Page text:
I have always wondered why there is no drop-in biogasoline like there is drop-in biodiesel. For example, NEXBTL by Neste can be run at 100% mixture in conventional diesel engines. It is different from conventional fatty acid methyl ester type of biodiesel that may require engine modifications. Because NEXBTL is chemically similar to conventional petrodiesel, no modifications are needed.
In contrast to this, the bio-equivalent of gasoline is generally ethanol. Ethanol fuel has poor cold start properties and may require engine component replacements. For example, ethanol may damage fuel lines and seals.
It seems strange to me that if drop-in biodiesel has been produced, why drop-in biogasoline has not been produced. Instead, they produce ethanol the use of which at high concentrations requires vehicle modifications. It feels especially strange to me that the R&D effort was spent in developing drop-in biodiesel, because diesel engines have higher NOx pollution and particulate matter pollution than gasoline engines.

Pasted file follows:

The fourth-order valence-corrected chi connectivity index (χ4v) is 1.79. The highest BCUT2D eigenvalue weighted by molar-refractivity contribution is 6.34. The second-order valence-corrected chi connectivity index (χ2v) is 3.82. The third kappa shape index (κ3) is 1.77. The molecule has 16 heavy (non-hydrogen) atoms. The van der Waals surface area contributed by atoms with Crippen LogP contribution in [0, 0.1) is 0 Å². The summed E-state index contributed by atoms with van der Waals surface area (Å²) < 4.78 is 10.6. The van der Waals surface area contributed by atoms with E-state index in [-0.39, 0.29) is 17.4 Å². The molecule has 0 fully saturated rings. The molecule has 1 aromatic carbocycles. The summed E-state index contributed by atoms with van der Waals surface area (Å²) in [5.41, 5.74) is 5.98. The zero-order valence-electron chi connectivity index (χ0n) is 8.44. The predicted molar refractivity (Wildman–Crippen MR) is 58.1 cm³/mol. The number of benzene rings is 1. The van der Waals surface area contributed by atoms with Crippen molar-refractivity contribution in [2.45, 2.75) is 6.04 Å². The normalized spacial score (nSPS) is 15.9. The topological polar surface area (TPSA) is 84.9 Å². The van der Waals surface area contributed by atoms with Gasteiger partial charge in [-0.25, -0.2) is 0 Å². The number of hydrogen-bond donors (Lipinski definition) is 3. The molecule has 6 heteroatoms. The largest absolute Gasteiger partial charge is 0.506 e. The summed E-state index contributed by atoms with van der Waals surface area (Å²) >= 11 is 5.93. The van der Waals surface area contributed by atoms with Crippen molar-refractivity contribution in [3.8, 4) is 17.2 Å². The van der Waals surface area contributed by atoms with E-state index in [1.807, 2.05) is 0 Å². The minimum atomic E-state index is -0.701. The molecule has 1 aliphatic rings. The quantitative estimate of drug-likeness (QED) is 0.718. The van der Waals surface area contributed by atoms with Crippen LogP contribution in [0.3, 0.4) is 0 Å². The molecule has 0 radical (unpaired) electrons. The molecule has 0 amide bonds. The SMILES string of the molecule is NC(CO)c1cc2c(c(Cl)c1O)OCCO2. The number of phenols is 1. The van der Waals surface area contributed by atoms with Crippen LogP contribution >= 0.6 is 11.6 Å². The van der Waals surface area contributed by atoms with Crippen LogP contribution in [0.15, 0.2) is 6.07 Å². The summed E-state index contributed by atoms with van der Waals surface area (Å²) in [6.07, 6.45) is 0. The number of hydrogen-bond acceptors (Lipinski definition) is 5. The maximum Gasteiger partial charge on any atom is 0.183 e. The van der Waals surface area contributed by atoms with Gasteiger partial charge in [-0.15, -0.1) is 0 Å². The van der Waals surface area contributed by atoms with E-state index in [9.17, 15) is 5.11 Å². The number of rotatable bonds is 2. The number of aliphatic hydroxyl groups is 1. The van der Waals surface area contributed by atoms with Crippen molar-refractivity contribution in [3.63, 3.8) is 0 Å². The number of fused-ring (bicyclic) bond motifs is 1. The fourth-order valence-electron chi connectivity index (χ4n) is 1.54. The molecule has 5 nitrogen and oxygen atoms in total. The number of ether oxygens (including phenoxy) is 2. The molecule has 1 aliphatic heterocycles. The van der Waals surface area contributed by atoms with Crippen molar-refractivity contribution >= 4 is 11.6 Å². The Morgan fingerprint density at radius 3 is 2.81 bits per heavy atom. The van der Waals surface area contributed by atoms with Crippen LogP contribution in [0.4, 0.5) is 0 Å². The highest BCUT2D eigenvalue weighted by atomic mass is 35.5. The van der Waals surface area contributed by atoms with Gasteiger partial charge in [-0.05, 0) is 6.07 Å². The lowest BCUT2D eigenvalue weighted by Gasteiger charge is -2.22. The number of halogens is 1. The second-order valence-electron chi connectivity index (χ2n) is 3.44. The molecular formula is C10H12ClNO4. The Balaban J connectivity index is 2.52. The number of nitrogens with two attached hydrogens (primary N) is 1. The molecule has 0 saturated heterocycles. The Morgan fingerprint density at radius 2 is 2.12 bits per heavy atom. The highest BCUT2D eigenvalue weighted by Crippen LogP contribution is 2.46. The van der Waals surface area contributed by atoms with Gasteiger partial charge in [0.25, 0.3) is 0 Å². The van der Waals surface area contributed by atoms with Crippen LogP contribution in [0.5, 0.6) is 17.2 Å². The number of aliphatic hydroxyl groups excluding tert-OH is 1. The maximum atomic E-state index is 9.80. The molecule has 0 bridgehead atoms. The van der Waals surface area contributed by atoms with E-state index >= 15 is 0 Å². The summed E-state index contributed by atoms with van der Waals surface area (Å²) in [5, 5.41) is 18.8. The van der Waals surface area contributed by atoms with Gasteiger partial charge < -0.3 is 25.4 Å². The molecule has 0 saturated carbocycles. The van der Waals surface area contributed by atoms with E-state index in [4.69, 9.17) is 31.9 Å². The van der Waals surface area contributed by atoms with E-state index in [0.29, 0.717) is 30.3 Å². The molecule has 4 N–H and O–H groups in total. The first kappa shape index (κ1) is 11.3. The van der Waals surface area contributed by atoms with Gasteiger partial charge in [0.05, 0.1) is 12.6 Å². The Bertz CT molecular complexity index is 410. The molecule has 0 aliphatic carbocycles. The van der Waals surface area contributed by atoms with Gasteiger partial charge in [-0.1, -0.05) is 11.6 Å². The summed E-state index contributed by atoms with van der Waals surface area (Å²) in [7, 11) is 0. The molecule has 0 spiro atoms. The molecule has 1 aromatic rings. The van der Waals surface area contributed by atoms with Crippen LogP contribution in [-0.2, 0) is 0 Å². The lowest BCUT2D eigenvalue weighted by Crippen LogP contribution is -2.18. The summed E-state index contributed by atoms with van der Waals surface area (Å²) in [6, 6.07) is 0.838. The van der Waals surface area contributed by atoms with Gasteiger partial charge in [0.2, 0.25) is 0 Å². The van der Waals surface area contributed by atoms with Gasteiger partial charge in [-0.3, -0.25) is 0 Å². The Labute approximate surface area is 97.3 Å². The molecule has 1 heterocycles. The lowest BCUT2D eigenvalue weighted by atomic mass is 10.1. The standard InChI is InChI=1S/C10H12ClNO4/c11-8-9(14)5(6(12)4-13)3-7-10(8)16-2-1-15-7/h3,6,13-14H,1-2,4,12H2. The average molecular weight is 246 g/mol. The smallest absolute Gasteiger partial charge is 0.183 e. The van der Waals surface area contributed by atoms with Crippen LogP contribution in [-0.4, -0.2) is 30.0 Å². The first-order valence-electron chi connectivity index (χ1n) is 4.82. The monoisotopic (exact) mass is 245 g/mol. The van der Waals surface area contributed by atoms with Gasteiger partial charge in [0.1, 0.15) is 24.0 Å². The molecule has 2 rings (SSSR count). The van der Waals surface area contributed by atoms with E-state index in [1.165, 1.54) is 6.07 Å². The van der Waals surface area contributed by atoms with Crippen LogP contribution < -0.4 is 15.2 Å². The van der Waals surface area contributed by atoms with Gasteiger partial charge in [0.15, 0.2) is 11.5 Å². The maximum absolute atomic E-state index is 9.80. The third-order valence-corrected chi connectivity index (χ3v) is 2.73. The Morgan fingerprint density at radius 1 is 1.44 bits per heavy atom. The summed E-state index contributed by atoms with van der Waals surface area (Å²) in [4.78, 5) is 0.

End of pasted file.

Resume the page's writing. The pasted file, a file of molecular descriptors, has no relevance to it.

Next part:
Is there a reason that makes producing drop-in biogasoline much harder than drop-in biodiesel?
I'm especially worried about the situation, because I have a gasoline car that allows running only 10% ethanol and they are already selling 10% ethanol in gasoline here. The future targets have a much larger bio-component in transportation fuels. I'm not sure if it makes sense to buy a more environmentally friendly car at great cost either, because e.g. the Prius also allows only 10% ethanol, meaning the newly purchased car could become obsolete very soon.